Oswego, New York Cellular Tower Crushes Chief's Vehicle

Nov. 14, 2003
Within a matter of seconds Thursday morning, the cellular tower behind the Oswego Fire Department's eastside station went from being 165 feet tall to being 165 feet long.
It stretched for more than half the length of a football field, causing considerable damage but no injuries.

Within a matter of seconds Thursday morning, the cellular tower behind the Oswego Fire Department's eastside station went from being 165 feet tall to being 165 feet long.

Winds, in excess of 55 mph toppled the tower in an easterly direction; the fire chief's vehicle and a section of a fence were crushed.

There were no injuries, Chief Ed Geers reported.

Firefighters quickly cut off the power to the tower, Deputy Chief Mark McManus added. "Nobody got hurt, but it got the adrenaline pumping," he said.

The tower fell in the best possible spot, the chief said.

"It went east, across our back parking area and the top landed between two parked cars. As upset as I am that it fell on my vehicle, I am extremely glad that no one was hurt," Geers said.

If the tower went down in just about any other direction it could have crushed the firefighters' museum or it could have fallen on a large part of the fire station itself; if so, several people would have been injured and quite possibly killed, the chief added.

If the tower had gone to the west it would have crossed the entrance way to the Price Chopper grocery store's parking lot.

Cars go in and out of there frequently during the day, the chief said. Someone surely would have been killed or badly injured if the tower went that way, he said.

Firefighters said the tower collapse sounded like a large steel door being slammed shut.

"When I came to work today, this wasn't even on the top 200 list of things I thought might happen," McManus said.

A group of firefighters were in the office just before 11:05 a.m. when the tower went down, McManus said. The wind had picked up and sounded like a train, he said.

"We say a piece of roofing blow away," he said. "No one expected the tower to come down."

Firefighter Tom Smith "saw" the tower fall.

"I caught a glimpse of it going past the window out of the corner of my eye. I didn't really know what it was. I thought it was something off the roof," he said. "Then we heard the crash, and prayed no one got hurt."

The sound was hard to describe, McManus said. "It was almost like a large metal door slamming," he said.

"Maybe because of the noise the wind was making it muffled it in here," the chief added.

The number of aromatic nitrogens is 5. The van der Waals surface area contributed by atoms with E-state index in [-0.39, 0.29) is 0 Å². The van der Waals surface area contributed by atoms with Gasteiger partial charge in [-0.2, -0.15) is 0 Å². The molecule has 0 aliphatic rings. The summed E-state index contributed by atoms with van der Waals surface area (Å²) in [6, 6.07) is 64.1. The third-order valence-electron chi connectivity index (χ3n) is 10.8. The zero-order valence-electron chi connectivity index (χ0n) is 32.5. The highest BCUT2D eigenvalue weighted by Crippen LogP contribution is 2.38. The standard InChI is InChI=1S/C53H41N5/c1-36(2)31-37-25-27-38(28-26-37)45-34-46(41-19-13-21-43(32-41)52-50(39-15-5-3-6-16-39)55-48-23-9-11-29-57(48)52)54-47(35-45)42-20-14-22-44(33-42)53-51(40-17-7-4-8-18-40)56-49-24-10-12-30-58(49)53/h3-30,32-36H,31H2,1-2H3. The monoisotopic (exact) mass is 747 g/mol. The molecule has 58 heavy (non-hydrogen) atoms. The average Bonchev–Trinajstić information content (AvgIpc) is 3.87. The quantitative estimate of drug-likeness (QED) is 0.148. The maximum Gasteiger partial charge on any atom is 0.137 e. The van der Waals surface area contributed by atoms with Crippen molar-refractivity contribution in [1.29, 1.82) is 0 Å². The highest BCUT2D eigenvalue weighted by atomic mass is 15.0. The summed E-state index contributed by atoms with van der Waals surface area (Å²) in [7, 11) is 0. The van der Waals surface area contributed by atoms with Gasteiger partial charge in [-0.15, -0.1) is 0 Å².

The top of the tower encroached about 10 to 15 feet onto the back yard of the Ford residence on East Fourth Street, damaging a small storage area.

No one was home at the time.

However, Lori Ford was at work - at Cakes Galore and More - just around the corner.

"It sounded like thunder, like the roof was coming off," explained Bob Bateman, owner of Cakes Galore. "We thought the roof of the business had blown off."

However, when they went out to look a passing motorist caught their attention as he gestured toward the fire station, Ford said.

"Everybody got lucky. It could have been worse," Bateman said. "It's lucky that it didn't hit the firefighters' museum, they have some rare antiques over there."

The tower made a big boom when it hit the ground they said.

"It was scary," Bateman admitted.

"We both jumped. It sounded like thunder, the worst thunder you could ever imagine. We didn't know what had happened," Ford added. "I looked to see what it had done to my back yard. It had a ways to go before it would have hit the house, but I was still like, 'oh, my God!'"

A piece of the tower's antenna remained lodged near the top of a tree in the Fords' back yard on Thursday afternoon.

Wind speeds were an estimated 55 to 60 mph about the time the tower fell. Wind speeds reached 85 mph shortly after noon.

The winds were in the 25 to 45 mph for most of the day, according to Bill Gregway, local observer for the National Weather Service.

There were a few times during the day the speeds jumped up to 55 to 60 mph, he noted.

On the west side of the city Thursday the winds rolled up a large section of the tin roof on Stone's Candies shop.

It sounded like someone was banging on the roof with a hammer, workers inside the store said.

A few more miles to the west a large pine tree was ripped apart by the wind and part of it fell on a garage along Route 104 in the Town of Oswego.

The winds also knocked out the sports dome on Route 481. Portions of the inflatable roof were pierced by the basketball backboards and other sports equipment.

All sorts of debris were being blown across city streets all day and evening.

Niagara Mohawk reports more than 8,000 Central New York customers are without power, roughly 3,000 of them in areas of Oswego County.

A rash of motor vehicle accidents, believed to be weather related, were reported around the county. One accident, on Route 264 in Schroeppel, killed a pregnant woman.

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